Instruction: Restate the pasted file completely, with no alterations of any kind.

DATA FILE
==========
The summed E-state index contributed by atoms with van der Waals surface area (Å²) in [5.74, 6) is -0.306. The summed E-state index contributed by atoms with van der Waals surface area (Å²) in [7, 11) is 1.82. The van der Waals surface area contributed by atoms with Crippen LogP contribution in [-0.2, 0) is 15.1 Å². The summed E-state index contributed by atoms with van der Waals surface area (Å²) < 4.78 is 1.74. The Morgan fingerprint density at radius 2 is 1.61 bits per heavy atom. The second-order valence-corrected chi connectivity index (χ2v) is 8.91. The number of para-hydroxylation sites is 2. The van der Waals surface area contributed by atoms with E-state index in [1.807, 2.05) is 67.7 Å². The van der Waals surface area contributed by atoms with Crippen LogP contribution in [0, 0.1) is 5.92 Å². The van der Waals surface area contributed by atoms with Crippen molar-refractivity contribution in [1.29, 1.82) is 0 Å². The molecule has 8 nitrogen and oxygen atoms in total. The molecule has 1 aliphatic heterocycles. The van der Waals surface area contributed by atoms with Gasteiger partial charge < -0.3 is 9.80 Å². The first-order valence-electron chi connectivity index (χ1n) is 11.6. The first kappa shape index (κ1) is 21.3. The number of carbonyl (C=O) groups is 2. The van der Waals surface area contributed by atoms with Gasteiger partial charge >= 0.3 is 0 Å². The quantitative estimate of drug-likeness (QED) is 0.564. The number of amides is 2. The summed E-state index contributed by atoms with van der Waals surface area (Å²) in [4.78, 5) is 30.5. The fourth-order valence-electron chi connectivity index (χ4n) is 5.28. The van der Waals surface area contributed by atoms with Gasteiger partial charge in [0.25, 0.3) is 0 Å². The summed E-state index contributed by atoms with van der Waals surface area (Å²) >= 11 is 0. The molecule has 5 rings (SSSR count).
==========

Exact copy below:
The summed E-state index contributed by atoms with van der Waals surface area (Å²) in [5.74, 6) is -0.306. The summed E-state index contributed by atoms with van der Waals surface area (Å²) in [7, 11) is 1.82. The van der Waals surface area contributed by atoms with Crippen LogP contribution in [-0.2, 0) is 15.1 Å². The summed E-state index contributed by atoms with van der Waals surface area (Å²) < 4.78 is 1.74. The Morgan fingerprint density at radius 2 is 1.61 bits per heavy atom. The second-order valence-corrected chi connectivity index (χ2v) is 8.91. The number of para-hydroxylation sites is 2. The van der Waals surface area contributed by atoms with E-state index in [1.807, 2.05) is 67.7 Å². The van der Waals surface area contributed by atoms with Crippen LogP contribution in [0, 0.1) is 5.92 Å². The van der Waals surface area contributed by atoms with Crippen molar-refractivity contribution in [1.29, 1.82) is 0 Å². The molecule has 8 nitrogen and oxygen atoms in total. The molecule has 1 aliphatic heterocycles. The van der Waals surface area contributed by atoms with Gasteiger partial charge < -0.3 is 9.80 Å². The first-order valence-electron chi connectivity index (χ1n) is 11.6. The first kappa shape index (κ1) is 21.3. The number of carbonyl (C=O) groups is 2. The van der Waals surface area contributed by atoms with Gasteiger partial charge >= 0.3 is 0 Å². The quantitative estimate of drug-likeness (QED) is 0.564. The number of amides is 2. The summed E-state index contributed by atoms with van der Waals surface area (Å²) in [4.78, 5) is 30.5. The fourth-order valence-electron chi connectivity index (χ4n) is 5.28. The van der Waals surface area contributed by atoms with Gasteiger partial charge in [0.25, 0.3) is 0 Å². The summed E-state index contributed by atoms with van der Waals surface area (Å²) >= 11 is 0. The molecule has 5 rings (SSSR count).